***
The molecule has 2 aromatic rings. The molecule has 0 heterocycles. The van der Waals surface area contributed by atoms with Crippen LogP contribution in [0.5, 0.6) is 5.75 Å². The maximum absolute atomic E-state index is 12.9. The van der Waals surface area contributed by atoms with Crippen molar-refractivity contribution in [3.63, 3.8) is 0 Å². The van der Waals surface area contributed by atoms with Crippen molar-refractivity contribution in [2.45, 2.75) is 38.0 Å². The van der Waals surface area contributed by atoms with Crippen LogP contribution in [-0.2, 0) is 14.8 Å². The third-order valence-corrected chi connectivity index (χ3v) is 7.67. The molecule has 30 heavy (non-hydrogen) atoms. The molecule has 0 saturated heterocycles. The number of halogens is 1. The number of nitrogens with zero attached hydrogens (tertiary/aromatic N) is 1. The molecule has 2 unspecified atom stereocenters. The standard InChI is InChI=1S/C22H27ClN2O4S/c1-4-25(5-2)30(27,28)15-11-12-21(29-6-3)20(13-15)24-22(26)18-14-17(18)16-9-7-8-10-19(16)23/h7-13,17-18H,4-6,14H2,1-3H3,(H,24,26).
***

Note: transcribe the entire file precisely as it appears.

The molecule has 2 aromatic rings. The molecule has 0 heterocycles. The van der Waals surface area contributed by atoms with Crippen LogP contribution in [0.5, 0.6) is 5.75 Å². The maximum absolute atomic E-state index is 12.9. The van der Waals surface area contributed by atoms with Crippen molar-refractivity contribution in [3.63, 3.8) is 0 Å². The van der Waals surface area contributed by atoms with Crippen molar-refractivity contribution in [2.45, 2.75) is 38.0 Å². The van der Waals surface area contributed by atoms with Crippen LogP contribution in [-0.2, 0) is 14.8 Å². The third-order valence-corrected chi connectivity index (χ3v) is 7.67. The molecule has 30 heavy (non-hydrogen) atoms. The molecule has 0 saturated heterocycles. The number of halogens is 1. The number of nitrogens with zero attached hydrogens (tertiary/aromatic N) is 1. The molecule has 2 unspecified atom stereocenters. The standard InChI is InChI=1S/C22H27ClN2O4S/c1-4-25(5-2)30(27,28)15-11-12-21(29-6-3)20(13-15)24-22(26)18-14-17(18)16-9-7-8-10-19(16)23/h7-13,17-18H,4-6,14H2,1-3H3,(H,24,26).